The Hobart

Inmate Literacy in Tassie Prisons Leads to Better Connections

by Stephanie Williams
Inmate Literacy in Tassie Prisons Leads to Better Connections

Tasmania has the lowest literacy rate in Australia, which presents a range of social issues. Emma Sells is an accountant in Hobart and volunteers with Connect 42, an organisation helping to increase literacy levels among Tasmania’s prison population and disadvantaged communities. She’s the treasurer on the board, as well as an active volunteer in our prisons.

What is Connect 42 and what are your goals? Connect 42 is a literacy charity and we work on building connection through communication. Our aim is improving literacy. We’ve got this situ­ation in Tasmania of having the lowest levels of literacy in the country. We know only 48 percent of Tasmanians have functional literacy, at a 12 year old level. We had a symposium in 2018 and out of that came a goal of 100 percent literacy. One hundred percent literacy doesn’t mean that everybody can read and write because that’s probably not possible. But it means everybody is as literate as they can be. We’re building and growing, running programs in the prison and through child-parent attachment.

What are the programs? The program with the inmates is called Just Time. We’ve been doing that for a number of years, and we have been promised funding for the next three years in the recent election campaign. Last year we received funding for the next step, Just Moving On, which is working with the prisoners and their children outside the prison. That’s the ultimate goal because that’s how we’re going to see intergen­erational change. We’re working with Bethlehem House and running a program on teaching homeless and disadvantaged men how to read and that’s been really successful. Then we’re also working with the education department. There are two streams – we’re dealing with people who are already suffering the effects of not having appropriate literacy and communi­cation skills and then we’re working with the education department in trying to stop that stuff before it starts.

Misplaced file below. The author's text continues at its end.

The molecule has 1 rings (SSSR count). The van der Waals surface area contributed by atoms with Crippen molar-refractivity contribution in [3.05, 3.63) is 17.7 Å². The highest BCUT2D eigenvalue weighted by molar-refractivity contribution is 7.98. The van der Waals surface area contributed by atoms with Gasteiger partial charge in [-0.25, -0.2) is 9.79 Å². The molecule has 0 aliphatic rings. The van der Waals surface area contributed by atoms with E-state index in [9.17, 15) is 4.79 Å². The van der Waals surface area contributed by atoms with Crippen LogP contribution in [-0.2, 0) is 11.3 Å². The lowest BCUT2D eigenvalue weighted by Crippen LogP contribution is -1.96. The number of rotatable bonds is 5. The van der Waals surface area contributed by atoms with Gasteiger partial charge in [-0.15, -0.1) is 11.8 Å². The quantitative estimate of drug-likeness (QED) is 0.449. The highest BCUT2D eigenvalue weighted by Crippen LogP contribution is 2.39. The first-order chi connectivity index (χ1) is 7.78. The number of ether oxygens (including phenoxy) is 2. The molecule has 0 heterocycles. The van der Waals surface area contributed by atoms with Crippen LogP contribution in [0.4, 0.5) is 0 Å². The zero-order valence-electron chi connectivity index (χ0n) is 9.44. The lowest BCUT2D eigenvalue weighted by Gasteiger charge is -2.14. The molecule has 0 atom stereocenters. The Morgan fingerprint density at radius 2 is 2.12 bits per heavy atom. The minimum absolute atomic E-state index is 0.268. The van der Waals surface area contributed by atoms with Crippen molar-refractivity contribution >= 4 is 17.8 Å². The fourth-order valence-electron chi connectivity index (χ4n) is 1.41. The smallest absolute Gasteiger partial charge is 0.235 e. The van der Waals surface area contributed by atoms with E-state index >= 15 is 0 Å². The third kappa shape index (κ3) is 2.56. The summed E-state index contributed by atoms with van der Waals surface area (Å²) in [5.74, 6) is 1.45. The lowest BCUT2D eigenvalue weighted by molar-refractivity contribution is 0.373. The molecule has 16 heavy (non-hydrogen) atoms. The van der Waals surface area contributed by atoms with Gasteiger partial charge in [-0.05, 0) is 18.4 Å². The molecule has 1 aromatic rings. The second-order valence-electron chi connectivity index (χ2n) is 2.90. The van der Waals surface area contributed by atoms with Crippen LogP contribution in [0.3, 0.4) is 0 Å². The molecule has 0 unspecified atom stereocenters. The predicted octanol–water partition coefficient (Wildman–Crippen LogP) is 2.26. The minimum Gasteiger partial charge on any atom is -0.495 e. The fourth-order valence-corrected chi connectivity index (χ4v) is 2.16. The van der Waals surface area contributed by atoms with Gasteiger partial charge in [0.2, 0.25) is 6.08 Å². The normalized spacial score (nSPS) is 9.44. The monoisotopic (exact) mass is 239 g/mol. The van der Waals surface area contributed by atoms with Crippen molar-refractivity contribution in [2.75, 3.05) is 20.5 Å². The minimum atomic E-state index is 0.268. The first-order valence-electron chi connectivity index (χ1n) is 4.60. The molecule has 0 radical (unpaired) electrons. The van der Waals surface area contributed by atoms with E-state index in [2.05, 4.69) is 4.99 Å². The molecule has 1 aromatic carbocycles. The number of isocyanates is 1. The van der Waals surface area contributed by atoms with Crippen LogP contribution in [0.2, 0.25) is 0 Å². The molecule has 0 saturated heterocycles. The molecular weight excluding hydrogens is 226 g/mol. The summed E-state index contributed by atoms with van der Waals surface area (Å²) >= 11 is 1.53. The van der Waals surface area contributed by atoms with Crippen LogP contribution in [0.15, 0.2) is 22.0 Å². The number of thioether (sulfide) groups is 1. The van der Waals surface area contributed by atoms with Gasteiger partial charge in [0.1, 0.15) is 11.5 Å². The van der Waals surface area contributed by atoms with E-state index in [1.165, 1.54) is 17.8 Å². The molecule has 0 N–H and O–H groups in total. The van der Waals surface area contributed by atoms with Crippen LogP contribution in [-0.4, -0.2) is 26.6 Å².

How did Connect 42 start? Rosalie Martin, a speech pathologist, founded Connect 42, originally as Chatter Matters. She contacted the prison offering to run a literacy program. And they said yes. She ran the first one and it was very successful and grew from there. She was doing reading programs with men in the prison, two of whom were really severely low in literacy, and within about three to four months they had attained quite good literacy. The prison was stunned by that. This was an opportunity. Rosie won the Tasmanian Australian of the Year Award in 2017, based on that work at the prison.